Overexploitation, habitat destruction, pollution, human disturbance, and natural disasters are just some of the factors that have contributed to the overall whooping crane population decline. Historically, drainage and clearing of wetlands, and the conversion of marshlands to hay and grain production made the birds’ breeding areas unsuitable for nesting (USFWS, 2007). These alterations also disrupted the whooping cranes’ migratory routes, since stopovers sites were no longer sufficient to replenish the birds’ energy needs. Half of the whooping cranes in Louisiana were killed by a hurricane in 1940, while severe thunder storms that hit Florida in 2006 killed 18 whooping cranes of the Eastern migratory flock due to drowning.
Hunting of the cranes for food or collection, and egg harvesting also contributed to population losses (Tufty, 1964), in addition to human-caused erosion of marsh shorelines along the Gulf Coast of Texas. Whooping cranes are also exposed to contaminations associated with runoff from industrial activities on their wintering grounds in Texas. For instance, in 1988, estuaries nearby Lavaca Bay were heavily contaminated by chronic mercury, polluting sediments and nutrients, and contaminating several species of fish and crabs (Sager, 2002). In addition, oil spills along these regions also affects the availability of food for the whooping crane, decreasing the blue crab population, which is the preferred food source of the cranes.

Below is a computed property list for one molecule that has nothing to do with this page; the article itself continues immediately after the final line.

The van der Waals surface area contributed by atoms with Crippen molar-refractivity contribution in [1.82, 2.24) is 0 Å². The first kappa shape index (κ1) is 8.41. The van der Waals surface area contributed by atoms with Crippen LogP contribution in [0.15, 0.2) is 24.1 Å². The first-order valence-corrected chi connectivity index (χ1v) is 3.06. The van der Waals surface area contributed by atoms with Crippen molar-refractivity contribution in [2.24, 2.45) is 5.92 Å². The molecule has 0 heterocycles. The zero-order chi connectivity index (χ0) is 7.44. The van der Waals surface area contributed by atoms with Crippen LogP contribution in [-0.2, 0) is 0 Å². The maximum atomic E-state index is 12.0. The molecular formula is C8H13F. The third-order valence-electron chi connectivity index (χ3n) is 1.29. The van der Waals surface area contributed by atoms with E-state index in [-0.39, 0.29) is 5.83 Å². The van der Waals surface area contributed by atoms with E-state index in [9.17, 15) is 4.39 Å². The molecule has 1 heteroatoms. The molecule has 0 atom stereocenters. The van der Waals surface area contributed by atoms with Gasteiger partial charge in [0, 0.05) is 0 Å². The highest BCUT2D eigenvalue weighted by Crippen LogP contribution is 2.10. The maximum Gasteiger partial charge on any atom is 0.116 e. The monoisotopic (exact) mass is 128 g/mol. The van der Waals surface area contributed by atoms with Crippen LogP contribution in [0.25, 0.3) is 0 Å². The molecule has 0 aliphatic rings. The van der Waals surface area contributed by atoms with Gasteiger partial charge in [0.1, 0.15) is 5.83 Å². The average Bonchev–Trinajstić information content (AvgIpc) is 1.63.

The increased number of dams and water diversions has also played a part in preventing water flow to their natural habitats, thus decreasing the availability of food and fresh drinking water. Collisions with utility lines, fences, and other human created structures have contributed to whooping crane mortality during migration. In fact, Morkill and Anderson (1991) noted that the principle known cause of death for wild fledged whooping cranes is due to collisions with power lines. Kuyt’s (1992) study also showed that at least 19 whooping cranes have been killed since 1956 as a result of power line collisions, and two out of nine radio-marked juvenile cranes die as a result of collisions within their first 18 months of life.